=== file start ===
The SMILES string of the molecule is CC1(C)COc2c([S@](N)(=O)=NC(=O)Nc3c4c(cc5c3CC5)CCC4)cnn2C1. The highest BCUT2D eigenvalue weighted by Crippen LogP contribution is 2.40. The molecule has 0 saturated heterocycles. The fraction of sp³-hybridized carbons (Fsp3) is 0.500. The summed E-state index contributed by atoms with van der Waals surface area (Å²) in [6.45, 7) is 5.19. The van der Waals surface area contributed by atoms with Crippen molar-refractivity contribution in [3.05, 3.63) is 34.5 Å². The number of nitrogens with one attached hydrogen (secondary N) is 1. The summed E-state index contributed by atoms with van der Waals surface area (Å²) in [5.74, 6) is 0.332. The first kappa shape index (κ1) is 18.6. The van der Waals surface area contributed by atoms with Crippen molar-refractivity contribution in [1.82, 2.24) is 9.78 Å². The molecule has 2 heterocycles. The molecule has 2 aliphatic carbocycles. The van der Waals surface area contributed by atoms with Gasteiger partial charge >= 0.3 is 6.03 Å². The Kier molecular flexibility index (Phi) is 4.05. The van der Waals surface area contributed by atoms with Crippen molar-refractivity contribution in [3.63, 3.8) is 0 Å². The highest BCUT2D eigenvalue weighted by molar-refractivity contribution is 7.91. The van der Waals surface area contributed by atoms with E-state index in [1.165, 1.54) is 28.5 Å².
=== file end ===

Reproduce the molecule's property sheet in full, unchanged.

The SMILES string of the molecule is CC1(C)COc2c([S@](N)(=O)=NC(=O)Nc3c4c(cc5c3CC5)CCC4)cnn2C1. The highest BCUT2D eigenvalue weighted by Crippen LogP contribution is 2.40. The molecule has 0 saturated heterocycles. The fraction of sp³-hybridized carbons (Fsp3) is 0.500. The summed E-state index contributed by atoms with van der Waals surface area (Å²) in [6.45, 7) is 5.19. The van der Waals surface area contributed by atoms with Crippen molar-refractivity contribution in [3.05, 3.63) is 34.5 Å². The number of nitrogens with one attached hydrogen (secondary N) is 1. The summed E-state index contributed by atoms with van der Waals surface area (Å²) in [5.74, 6) is 0.332. The first kappa shape index (κ1) is 18.6. The van der Waals surface area contributed by atoms with Crippen molar-refractivity contribution in [1.82, 2.24) is 9.78 Å². The molecule has 2 heterocycles. The molecule has 2 aliphatic carbocycles. The van der Waals surface area contributed by atoms with Gasteiger partial charge >= 0.3 is 6.03 Å². The Kier molecular flexibility index (Phi) is 4.05. The van der Waals surface area contributed by atoms with Crippen molar-refractivity contribution in [3.63, 3.8) is 0 Å². The highest BCUT2D eigenvalue weighted by molar-refractivity contribution is 7.91. The van der Waals surface area contributed by atoms with E-state index in [1.165, 1.54) is 28.5 Å².